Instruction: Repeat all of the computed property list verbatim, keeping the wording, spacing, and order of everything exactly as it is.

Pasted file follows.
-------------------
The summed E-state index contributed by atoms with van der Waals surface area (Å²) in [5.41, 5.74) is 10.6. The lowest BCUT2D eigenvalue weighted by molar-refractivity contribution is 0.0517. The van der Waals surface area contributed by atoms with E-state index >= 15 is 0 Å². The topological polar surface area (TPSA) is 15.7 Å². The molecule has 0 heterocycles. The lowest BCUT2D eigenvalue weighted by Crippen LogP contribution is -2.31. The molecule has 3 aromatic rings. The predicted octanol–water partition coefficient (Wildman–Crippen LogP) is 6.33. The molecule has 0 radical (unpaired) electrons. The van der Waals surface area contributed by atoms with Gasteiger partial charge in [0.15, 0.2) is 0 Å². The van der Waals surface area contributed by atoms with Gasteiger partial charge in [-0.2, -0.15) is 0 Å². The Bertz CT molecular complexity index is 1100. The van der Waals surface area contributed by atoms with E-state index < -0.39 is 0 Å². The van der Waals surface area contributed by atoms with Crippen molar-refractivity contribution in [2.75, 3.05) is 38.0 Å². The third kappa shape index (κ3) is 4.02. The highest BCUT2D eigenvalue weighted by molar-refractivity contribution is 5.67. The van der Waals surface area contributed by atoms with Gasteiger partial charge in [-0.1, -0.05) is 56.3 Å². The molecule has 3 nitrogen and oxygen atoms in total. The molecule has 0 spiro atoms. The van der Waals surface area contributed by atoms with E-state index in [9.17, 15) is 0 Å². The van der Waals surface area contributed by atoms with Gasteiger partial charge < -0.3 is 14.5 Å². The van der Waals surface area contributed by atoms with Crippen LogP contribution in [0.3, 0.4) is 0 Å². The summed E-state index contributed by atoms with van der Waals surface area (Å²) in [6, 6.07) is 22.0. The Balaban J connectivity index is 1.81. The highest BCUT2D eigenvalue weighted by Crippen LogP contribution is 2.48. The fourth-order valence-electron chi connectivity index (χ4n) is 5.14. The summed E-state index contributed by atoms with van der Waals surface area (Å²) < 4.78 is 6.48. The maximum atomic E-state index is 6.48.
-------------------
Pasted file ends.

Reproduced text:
The summed E-state index contributed by atoms with van der Waals surface area (Å²) in [5.41, 5.74) is 10.6. The lowest BCUT2D eigenvalue weighted by molar-refractivity contribution is 0.0517. The van der Waals surface area contributed by atoms with E-state index >= 15 is 0 Å². The topological polar surface area (TPSA) is 15.7 Å². The molecule has 0 heterocycles. The lowest BCUT2D eigenvalue weighted by Crippen LogP contribution is -2.31. The molecule has 3 aromatic rings. The predicted octanol–water partition coefficient (Wildman–Crippen LogP) is 6.33. The molecule has 0 radical (unpaired) electrons. The van der Waals surface area contributed by atoms with Gasteiger partial charge in [0.15, 0.2) is 0 Å². The van der Waals surface area contributed by atoms with Gasteiger partial charge in [-0.2, -0.15) is 0 Å². The Bertz CT molecular complexity index is 1100. The van der Waals surface area contributed by atoms with E-state index < -0.39 is 0 Å². The van der Waals surface area contributed by atoms with Crippen molar-refractivity contribution in [2.75, 3.05) is 38.0 Å². The third kappa shape index (κ3) is 4.02. The highest BCUT2D eigenvalue weighted by molar-refractivity contribution is 5.67. The van der Waals surface area contributed by atoms with Gasteiger partial charge in [-0.1, -0.05) is 56.3 Å². The molecule has 3 nitrogen and oxygen atoms in total. The molecule has 0 spiro atoms. The van der Waals surface area contributed by atoms with E-state index in [9.17, 15) is 0 Å². The van der Waals surface area contributed by atoms with Gasteiger partial charge < -0.3 is 14.5 Å². The van der Waals surface area contributed by atoms with Crippen LogP contribution in [0.3, 0.4) is 0 Å². The summed E-state index contributed by atoms with van der Waals surface area (Å²) in [6, 6.07) is 22.0. The Balaban J connectivity index is 1.81. The highest BCUT2D eigenvalue weighted by Crippen LogP contribution is 2.48. The fourth-order valence-electron chi connectivity index (χ4n) is 5.14. The summed E-state index contributed by atoms with van der Waals surface area (Å²) < 4.78 is 6.48. The maximum atomic E-state index is 6.48.